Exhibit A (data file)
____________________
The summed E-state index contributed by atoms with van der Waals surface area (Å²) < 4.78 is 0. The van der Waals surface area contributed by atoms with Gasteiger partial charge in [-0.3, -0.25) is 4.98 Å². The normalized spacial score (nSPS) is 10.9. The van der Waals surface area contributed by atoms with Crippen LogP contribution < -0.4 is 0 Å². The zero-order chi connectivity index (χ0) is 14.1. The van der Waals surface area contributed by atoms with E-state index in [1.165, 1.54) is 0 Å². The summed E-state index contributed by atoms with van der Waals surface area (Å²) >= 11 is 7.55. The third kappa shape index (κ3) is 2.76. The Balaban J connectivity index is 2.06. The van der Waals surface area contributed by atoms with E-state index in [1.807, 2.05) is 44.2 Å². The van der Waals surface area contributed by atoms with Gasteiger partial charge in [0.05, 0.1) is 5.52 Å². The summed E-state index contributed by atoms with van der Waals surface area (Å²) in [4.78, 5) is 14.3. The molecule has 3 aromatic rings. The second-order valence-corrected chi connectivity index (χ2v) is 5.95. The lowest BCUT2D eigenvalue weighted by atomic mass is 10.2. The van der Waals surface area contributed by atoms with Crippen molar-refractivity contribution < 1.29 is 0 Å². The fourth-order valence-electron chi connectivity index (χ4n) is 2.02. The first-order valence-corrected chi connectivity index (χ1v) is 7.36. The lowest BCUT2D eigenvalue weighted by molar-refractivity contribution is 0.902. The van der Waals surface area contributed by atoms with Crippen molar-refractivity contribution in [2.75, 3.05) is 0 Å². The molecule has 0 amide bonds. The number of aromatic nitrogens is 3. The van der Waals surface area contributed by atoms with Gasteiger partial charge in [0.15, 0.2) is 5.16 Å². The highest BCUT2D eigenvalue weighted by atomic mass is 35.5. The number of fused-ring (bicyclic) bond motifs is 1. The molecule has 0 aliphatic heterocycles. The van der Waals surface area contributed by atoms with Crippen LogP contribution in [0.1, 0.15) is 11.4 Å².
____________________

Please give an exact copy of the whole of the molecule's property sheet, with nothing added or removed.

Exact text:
The summed E-state index contributed by atoms with van der Waals surface area (Å²) < 4.78 is 0. The van der Waals surface area contributed by atoms with Gasteiger partial charge in [-0.3, -0.25) is 4.98 Å². The normalized spacial score (nSPS) is 10.9. The van der Waals surface area contributed by atoms with Crippen LogP contribution < -0.4 is 0 Å². The zero-order chi connectivity index (χ0) is 14.1. The van der Waals surface area contributed by atoms with E-state index in [1.165, 1.54) is 0 Å². The summed E-state index contributed by atoms with van der Waals surface area (Å²) >= 11 is 7.55. The third kappa shape index (κ3) is 2.76. The Balaban J connectivity index is 2.06. The van der Waals surface area contributed by atoms with E-state index in [1.807, 2.05) is 44.2 Å². The van der Waals surface area contributed by atoms with Gasteiger partial charge in [0.05, 0.1) is 5.52 Å². The summed E-state index contributed by atoms with van der Waals surface area (Å²) in [4.78, 5) is 14.3. The molecule has 3 aromatic rings. The second-order valence-corrected chi connectivity index (χ2v) is 5.95. The lowest BCUT2D eigenvalue weighted by atomic mass is 10.2. The van der Waals surface area contributed by atoms with Crippen molar-refractivity contribution < 1.29 is 0 Å². The fourth-order valence-electron chi connectivity index (χ4n) is 2.02. The first-order valence-corrected chi connectivity index (χ1v) is 7.36. The lowest BCUT2D eigenvalue weighted by molar-refractivity contribution is 0.902. The van der Waals surface area contributed by atoms with Crippen molar-refractivity contribution in [2.75, 3.05) is 0 Å². The molecule has 0 amide bonds. The number of aromatic nitrogens is 3. The van der Waals surface area contributed by atoms with Gasteiger partial charge in [0.15, 0.2) is 5.16 Å². The highest BCUT2D eigenvalue weighted by atomic mass is 35.5. The number of fused-ring (bicyclic) bond motifs is 1. The molecule has 0 aliphatic heterocycles. The van der Waals surface area contributed by atoms with Crippen LogP contribution in [0.1, 0.15) is 11.4 Å².